KAREN FRIEDMAN: Now, women have historically faced systemic barriers to careers in law enforcement such as toxic work cultures, sexism, and harassment. How is the 30x30 Initiative preparing workplaces to include women in law enforcement?

MAUREEN "MO" MCGOUGH: That is such an important question. And, you know, I mean, this is a very sobering thing. If you look at the research here, and it's—really, it needs to be replicated, there's a huge need for it—but, you know, the estimates are between 50 and 90 percent that women in law enforcement experience sexual harassment over the course of their career.

And it's interesting, when we first had a summit about this issue in 2018, when I was still at the U. S. Department of Justice, at the National Institute of Justice, we had over a hundred women from across the country in the room—everyone from women commissioners of major metro departments to women with six months on the job—to try to understand their experience and we knew what the research said about the prevalence of things like sexual harassment. But when we asked women in the room, "Have you personally experienced sexual harassment?"  Very few raised their hands, and we were surprised by that. But then when we asked the question a different way, when we broke out the elements of what constitutes sexual harassment, almost every hand went up. We tried to dive into that, but I think it's really hard when you're within the system, and you're trying to survive within it, to pick your head up and take a look around and really see, sort of, the problems that are baked into the structure that you're surviving in.

So addressing sexual harassment is one of our highest priorities, but I will tell you, I think it's the area where we are weakest in terms of evidence-based practices for what actually works and matters, right?  We, of course encourage, you know, sufficient reporting processes and their own investigations and protections against retaliation, and, you know, ensuring that people who report are appropriately protected. But I don't even think the private industry has figured out how to do this really, well yet. Policing is, you know, this microcosm of society, and I think in many ways, we're behind the curve on issues like this, but I think even if we got caught up, there would be a lot to be desired.

So we are turning more and more to our advisors in the private industry to see if we can get some guidance from HR professionals about other things we could integrate into current processes, but we've got a long way to go. You know, we had a summit this past September to really kick off this collaboration that we have with BJA thanks to Director Moore's leadership. And there was a woman there who is just one of the most impactful policewomen I've ever met. And I think she's early in her career. She started a nonprofit to support law enforcement officers who really care about racial equity and outcomes and diversity in the force. And she told the story about how she, who was by any measure just an exemplary officer, was told not to get her hopes up for promotion or for [a] successful career because she just didn't have the right parts for the job. And that was, you know, within last year or two. I think we assume that this is something of a bygone era, but it's in the groundwater, and it's been a really concerted effort to do something about it.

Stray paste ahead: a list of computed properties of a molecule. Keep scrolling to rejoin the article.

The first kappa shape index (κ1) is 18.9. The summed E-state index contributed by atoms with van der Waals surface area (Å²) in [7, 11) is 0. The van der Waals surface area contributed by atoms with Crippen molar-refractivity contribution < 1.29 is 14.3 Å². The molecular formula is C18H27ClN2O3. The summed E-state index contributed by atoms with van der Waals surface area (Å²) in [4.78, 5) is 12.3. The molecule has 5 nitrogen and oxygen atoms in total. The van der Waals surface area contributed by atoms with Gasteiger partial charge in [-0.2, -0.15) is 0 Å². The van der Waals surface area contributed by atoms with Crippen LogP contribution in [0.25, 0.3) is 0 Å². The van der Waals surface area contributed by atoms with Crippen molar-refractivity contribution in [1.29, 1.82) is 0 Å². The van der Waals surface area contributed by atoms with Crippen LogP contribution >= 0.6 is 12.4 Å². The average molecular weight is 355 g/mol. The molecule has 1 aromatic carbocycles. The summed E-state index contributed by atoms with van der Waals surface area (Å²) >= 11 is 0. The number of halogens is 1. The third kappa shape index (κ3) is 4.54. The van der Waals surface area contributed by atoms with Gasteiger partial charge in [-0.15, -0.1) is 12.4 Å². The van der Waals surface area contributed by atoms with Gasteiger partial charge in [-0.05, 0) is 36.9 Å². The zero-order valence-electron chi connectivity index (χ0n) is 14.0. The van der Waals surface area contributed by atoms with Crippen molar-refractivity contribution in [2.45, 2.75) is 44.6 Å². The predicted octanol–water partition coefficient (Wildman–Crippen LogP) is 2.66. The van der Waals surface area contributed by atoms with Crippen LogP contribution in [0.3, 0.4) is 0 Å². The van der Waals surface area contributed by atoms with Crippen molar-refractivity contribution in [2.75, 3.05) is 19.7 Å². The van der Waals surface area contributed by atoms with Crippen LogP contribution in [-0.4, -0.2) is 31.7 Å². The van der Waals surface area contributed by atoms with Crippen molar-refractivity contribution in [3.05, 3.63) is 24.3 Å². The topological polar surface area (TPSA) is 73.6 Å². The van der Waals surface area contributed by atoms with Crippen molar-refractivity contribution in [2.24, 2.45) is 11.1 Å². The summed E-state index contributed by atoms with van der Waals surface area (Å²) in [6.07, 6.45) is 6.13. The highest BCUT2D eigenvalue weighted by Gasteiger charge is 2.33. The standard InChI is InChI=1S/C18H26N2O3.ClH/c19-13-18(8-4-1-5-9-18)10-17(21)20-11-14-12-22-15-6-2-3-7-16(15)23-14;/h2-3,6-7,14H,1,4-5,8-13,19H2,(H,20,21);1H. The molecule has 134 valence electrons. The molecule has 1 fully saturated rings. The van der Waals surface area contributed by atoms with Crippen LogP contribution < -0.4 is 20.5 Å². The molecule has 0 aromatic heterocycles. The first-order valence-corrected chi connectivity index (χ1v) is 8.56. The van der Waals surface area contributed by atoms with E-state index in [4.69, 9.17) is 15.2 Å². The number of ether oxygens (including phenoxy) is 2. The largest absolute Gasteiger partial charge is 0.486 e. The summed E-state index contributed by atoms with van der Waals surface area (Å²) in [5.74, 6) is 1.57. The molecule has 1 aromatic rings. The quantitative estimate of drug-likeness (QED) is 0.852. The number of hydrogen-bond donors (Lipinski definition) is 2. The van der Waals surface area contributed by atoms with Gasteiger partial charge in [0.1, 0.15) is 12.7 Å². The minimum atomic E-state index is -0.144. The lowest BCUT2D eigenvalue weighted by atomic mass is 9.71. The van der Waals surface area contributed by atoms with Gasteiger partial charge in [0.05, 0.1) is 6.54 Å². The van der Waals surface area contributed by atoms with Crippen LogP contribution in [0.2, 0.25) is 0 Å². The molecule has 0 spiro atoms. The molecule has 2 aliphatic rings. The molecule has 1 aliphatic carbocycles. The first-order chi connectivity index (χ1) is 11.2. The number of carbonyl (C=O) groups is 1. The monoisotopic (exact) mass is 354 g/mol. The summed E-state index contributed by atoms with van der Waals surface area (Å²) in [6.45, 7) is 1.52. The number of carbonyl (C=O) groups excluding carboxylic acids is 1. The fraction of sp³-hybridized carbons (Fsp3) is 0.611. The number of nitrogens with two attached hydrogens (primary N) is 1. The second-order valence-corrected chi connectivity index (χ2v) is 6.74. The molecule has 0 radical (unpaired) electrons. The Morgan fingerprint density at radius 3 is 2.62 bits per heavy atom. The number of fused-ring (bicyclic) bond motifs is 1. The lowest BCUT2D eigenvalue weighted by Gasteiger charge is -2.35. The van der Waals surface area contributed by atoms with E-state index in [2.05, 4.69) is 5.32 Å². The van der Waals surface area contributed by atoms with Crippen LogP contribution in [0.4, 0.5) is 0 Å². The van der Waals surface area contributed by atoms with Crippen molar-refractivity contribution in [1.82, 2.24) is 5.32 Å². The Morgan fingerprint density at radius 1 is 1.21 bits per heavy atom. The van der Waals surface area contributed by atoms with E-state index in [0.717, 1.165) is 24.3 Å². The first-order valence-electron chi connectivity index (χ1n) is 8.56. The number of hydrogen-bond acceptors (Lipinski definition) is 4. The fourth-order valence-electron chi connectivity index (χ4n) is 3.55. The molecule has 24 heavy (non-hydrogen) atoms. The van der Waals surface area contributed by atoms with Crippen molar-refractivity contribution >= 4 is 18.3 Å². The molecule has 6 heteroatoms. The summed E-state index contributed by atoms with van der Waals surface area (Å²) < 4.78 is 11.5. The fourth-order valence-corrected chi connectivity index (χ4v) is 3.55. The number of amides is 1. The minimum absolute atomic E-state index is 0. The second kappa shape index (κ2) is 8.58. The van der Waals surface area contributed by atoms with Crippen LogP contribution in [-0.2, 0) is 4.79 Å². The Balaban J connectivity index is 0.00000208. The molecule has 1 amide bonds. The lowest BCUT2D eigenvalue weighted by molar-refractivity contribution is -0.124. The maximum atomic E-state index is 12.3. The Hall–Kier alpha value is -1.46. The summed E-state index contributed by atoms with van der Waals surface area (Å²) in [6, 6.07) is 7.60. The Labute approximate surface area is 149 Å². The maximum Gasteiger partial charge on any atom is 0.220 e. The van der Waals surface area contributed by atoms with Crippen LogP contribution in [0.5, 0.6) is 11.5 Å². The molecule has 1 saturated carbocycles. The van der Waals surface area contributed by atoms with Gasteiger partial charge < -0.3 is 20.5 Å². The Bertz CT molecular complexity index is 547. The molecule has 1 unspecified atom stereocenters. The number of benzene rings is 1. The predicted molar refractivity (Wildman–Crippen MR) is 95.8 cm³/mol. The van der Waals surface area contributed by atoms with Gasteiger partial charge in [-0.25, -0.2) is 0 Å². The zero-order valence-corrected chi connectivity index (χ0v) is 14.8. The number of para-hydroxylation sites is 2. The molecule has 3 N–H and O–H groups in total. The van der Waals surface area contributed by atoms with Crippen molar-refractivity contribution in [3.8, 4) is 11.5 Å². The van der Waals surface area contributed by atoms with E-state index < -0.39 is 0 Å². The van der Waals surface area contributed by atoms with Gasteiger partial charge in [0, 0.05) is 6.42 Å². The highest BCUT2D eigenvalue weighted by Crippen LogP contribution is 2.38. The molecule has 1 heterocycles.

KAREN FRIEDMAN: How is the initiative working with different agencies to make sure that there is a focus on increasing the representation of women to promote a diverse and inclusive workplace?

MAUREEN "MO" MCGOUGH: You know, huge credit to BJA here, because we're seeing some real opportunities to use existing BJA structures to start to support this work at the state and local level. we launched, it's—it was really just a small group of us, there was myself, my cofounder, Ivonne Roman, and some other folks who got together on the margins of that first summit I mentioned—that tried to just launch this work on margins of our day jobs. So we got a small amount of money from Microsoft Justice Reform Initiative to build a website, so we look legit to the outside world. But, you know, we launched with barely anything in terms of support other than our own interests in answering questions agencies might have about how to do this well. You know, we were fortunate that one of the first agencies that signed this 30x30 Pledge that I mentioned earlier was the New York City Police Department. And I think that sent an important message to the field that this was real, and this was important, and it was something that people should pay attention to.

So, you know, we're now at over 300 agencies who participated in the pledge, including federal, state, local, university departments. And basically, what we do is, after they sign the pledge, we enter them into our community of practice. We do monthly webinars where we connect subject matter experts and researchers across the country to address critical issues, like how do you create a validated assessment?  What are some promising evidence-based practices for recruiting and retaining diverse employees?  That kind of thing. We send them newsletters where we have these, sort of, in-kind supports that private industry is giving us. So, you know, we get reserved seats at trainings for free for 30—women from 30x30 agencies, or free technology certifications for women from 30x30 agencies to help with the competitive promotional process.